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Should You Wake a Sleeping Baby?

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A headshot of Cara Dumaplin
Article by:

Cara Dumaplin

RN, BSN, Certified Pediatric Sleep Consultant

Sleeping baby being held by mom, up on shoulder, in a well lit room

You’ve probably heard someone say "never wake a sleeping baby." But is that really what’s best? Let’s talk about why and when you would want to wake your sleeping baby.

When should I wake a sleeping baby?

I understand that you might be hesitant to wake your baby when they’re peacefully sleeping. However, sometimes waking a baby from a nap or in the morning helps set them up for overall sleep success, helps ensure they get the calories they need, and helps accommodate real life. Here are some of the specific times that it’s best to wake a sleeping baby: 

1. It’s time for a daytime feeding.

If it's been longer than 3-3.5 hours since the start of the last feeding, it’s time to wake your baby and offer a feeding. Getting adequate nutrition and calories during the day will help babies and toddlers sleep better at night.

2. It’s time for their nap to end.

If your baby is taking two or more naps, we aren’t going to let any one nap go longer than two hours, and we want to pay attention to total daytime sleep. If your toddler is taking only one nap, we aren’t going to let them nap longer than 3 hours. Capping naps allows your little one to get the active awake time they need to fill their Tired Tank™.  

3. It’s time to start the day.

Most little ones need their daytime to be about 12-13 hours long. A good rule of thumb is to start your day no later than 8:00 am (or 12-12.5 hours after bedtime). This ensures they get enough active awake time during the day and protects a healthy bedtime

4. Your work schedule requires that they wake at a certain time.

Some families have to leave the house by a certain time each morning and simply have to wake their little one to get to work on time. This is a necessary part of life! Do your best to follow age appropriate wake windows throughout the rest of your day. If your little one is at daycare, trust that they can handle the daytime, and you can manage the wake window before bedtime.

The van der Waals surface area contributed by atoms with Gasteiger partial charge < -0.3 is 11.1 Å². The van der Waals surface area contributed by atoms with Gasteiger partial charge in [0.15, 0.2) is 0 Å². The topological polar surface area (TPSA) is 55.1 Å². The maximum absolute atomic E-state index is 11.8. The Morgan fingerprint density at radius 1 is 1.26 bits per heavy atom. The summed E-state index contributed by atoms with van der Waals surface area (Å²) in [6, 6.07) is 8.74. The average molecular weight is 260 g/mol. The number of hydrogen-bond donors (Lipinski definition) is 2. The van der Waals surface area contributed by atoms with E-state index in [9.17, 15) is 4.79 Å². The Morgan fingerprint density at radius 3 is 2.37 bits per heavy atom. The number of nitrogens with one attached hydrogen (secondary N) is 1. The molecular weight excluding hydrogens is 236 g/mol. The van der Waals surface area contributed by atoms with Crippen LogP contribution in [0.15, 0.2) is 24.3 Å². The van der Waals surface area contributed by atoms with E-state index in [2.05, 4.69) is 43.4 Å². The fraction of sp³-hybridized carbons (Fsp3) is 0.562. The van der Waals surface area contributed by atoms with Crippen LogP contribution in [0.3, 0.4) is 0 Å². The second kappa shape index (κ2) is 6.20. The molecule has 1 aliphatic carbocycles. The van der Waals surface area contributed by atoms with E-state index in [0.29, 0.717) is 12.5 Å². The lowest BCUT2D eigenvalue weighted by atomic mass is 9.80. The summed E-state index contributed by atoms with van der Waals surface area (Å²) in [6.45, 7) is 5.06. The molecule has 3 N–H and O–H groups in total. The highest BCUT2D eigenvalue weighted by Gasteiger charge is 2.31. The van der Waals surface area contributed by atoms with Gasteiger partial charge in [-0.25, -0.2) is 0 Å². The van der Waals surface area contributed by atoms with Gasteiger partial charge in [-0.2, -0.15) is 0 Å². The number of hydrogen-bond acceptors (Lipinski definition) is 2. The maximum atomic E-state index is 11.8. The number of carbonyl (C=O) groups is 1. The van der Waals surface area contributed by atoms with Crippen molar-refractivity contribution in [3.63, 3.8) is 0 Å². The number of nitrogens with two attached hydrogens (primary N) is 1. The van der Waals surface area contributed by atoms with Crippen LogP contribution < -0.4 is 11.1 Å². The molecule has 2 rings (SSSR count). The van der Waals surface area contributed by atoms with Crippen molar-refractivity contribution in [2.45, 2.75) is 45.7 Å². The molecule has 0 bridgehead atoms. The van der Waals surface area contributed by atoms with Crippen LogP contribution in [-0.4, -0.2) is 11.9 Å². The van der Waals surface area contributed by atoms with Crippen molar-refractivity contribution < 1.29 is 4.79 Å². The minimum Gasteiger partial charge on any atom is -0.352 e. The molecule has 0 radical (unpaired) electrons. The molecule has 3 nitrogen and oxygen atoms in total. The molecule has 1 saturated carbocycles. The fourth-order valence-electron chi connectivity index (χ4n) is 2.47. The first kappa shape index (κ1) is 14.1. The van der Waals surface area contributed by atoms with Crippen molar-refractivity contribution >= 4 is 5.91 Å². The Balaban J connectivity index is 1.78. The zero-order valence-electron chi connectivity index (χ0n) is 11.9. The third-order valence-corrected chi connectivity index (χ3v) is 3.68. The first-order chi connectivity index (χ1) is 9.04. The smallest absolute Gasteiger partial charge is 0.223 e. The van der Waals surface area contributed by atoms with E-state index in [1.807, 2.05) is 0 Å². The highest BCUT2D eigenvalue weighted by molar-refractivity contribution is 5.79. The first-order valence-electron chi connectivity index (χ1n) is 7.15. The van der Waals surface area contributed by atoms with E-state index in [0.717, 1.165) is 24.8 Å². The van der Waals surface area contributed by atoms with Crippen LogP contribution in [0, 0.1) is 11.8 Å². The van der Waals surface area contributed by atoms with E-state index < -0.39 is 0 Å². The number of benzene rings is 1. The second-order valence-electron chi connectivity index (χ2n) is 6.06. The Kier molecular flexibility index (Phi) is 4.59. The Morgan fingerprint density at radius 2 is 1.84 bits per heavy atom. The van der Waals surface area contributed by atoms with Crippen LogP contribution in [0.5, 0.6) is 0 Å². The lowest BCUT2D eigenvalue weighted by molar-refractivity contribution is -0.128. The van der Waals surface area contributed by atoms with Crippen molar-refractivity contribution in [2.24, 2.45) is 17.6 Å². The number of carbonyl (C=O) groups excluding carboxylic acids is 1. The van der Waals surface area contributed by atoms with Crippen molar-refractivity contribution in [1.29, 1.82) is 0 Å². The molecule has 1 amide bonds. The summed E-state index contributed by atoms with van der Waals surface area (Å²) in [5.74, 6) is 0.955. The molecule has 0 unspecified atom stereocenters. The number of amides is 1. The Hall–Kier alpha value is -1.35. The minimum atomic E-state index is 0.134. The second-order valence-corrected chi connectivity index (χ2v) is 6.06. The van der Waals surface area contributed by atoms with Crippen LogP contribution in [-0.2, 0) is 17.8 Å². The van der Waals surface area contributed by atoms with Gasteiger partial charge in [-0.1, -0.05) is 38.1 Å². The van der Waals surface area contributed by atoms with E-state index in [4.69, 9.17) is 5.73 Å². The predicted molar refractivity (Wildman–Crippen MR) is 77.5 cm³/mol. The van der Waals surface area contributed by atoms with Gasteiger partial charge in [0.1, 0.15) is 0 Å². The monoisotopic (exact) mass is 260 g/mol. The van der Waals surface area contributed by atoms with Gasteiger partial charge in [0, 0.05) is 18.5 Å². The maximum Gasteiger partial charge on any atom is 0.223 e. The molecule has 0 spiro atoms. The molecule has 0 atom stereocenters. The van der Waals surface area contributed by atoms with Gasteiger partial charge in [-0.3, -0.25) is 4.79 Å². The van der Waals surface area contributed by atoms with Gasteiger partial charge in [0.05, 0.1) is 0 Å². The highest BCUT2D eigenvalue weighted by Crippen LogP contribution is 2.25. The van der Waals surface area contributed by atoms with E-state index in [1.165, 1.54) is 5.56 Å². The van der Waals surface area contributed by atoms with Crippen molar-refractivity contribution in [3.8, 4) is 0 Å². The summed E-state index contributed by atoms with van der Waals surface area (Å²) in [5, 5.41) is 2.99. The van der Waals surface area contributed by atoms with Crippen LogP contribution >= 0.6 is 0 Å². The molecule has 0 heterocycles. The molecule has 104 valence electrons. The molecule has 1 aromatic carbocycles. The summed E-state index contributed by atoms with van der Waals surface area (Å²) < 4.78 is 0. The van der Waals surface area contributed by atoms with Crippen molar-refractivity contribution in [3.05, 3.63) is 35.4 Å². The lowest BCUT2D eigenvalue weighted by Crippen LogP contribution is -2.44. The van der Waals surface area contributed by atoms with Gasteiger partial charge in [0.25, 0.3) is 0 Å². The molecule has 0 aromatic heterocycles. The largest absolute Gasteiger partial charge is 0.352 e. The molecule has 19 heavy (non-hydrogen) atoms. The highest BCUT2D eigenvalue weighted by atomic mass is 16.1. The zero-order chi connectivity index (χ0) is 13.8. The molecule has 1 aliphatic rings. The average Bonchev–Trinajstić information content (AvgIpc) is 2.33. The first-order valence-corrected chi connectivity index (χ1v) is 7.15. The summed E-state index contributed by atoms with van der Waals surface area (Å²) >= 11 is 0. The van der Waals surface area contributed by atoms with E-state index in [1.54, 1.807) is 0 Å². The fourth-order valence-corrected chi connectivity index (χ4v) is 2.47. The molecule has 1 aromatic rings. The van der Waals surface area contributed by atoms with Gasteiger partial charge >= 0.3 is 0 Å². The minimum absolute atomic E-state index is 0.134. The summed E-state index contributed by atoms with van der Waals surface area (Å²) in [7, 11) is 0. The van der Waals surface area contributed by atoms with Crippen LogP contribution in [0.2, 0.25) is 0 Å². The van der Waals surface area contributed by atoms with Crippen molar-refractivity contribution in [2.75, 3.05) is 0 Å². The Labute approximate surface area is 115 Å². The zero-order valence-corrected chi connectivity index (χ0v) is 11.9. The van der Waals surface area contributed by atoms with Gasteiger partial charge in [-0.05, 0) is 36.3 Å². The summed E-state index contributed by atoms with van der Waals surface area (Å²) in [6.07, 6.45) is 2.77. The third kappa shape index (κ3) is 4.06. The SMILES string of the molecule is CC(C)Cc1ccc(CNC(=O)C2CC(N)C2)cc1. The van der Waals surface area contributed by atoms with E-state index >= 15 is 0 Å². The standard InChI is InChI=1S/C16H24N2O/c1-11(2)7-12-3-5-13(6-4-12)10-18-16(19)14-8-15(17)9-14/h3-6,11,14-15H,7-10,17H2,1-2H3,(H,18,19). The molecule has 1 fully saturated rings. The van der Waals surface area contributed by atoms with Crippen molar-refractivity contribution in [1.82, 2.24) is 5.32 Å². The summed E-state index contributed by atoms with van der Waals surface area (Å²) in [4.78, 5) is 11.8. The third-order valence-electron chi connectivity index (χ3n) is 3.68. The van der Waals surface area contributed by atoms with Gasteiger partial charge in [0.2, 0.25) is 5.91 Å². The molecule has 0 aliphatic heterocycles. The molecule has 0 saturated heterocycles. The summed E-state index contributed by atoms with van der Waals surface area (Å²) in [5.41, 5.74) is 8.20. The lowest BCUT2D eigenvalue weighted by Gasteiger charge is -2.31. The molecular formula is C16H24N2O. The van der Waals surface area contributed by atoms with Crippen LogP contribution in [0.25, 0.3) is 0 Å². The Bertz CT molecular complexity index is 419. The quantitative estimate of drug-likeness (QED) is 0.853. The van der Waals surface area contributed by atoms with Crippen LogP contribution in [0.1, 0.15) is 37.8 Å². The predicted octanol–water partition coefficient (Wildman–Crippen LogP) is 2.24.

5. You’re trying to adjust your day to accommodate an activity or appointment.

Sometimes, an activity or appointment, like library storytime, a doctor’s appointment, or picking up a sibling from school, will fall during your baby's typical nap time during the day. You may need to wake your baby earlier than usual in the morning to fit in that nap, or even wake your baby early from a nap to make it to your appointment.

6. You arrived home or to your final destination, and your little one is asleep in the car seat.

We never want to leave a baby sleeping in the car seat outside of the car. While you're shopping, if your eyes are on your baby and your baby remains safely buckled, it's okay for baby to be sleeping in the car seat. But once you arrive home or to your destination, always take your baby out of the car seat.

7. You’re trying to preserve a 7:00-8:00 pm bedtime. 

We know that most babies do best with a bedtime between 7:00-8:00 pm. In order to preserve bedtime and overnight sleep, we want the last nap of the day to end by: 

Text version of When to end the last nap of the day table
Age Range Time
3-4 months 6:00 pm
5-7 months 5:30 pm
7-10 months 5:00 pm
11-14 months 4:00 pm
14 months and older 3:30 pm

Can babies sleep too much?

Typically, babies don’t sleep more than they need to over the course of a 24 hour period. However, they can sleep too much during the day to sleep well at night. Getting too much daytime sleep often leads to bedtime struggles, interrupted night sleep, or early mornings. In order to protect overnight sleep, we typically want to keep total daytime sleep under: 

Text version of Daytime sleep totals to protect overnight sleep table
Age range Total daytime sleep
3-4 months⁣ 5 hours
5-7 month⁣s 4 hours
7-10 months 3.5 hours
11-14 months 3 hours
14- 24 months 3 hours

Please know that little ones may be sleepier when they’re experiencing a growth spurt, developmental progression, or illness. This is okay. Your baby’s body is asking for what it needs. BUT, if your baby is much sleepier than normal, difficult to wake, or seems lethargic, I want you to talk with your doctor. 

Expert Tip: Newborns can be pretty sleepy, especially if they are experiencing day-night confusion. Check out my tips below for more insight into sleepy newborns. Again, please speak with your baby’s pediatrician if you have any concerns.

My newborn doesn’t want to eat, just sleep all day. What can I do? 

There are a few reasons you might see a newborn baby who doesn’t seem interested in eating during the day:

Please check with your pediatrician if you have any concerns about your baby’s overall intake or if they seem lethargic and very hard to wake. 

How do I wake up a newborn? 

Here are a few ways you can wake your newborn during the day: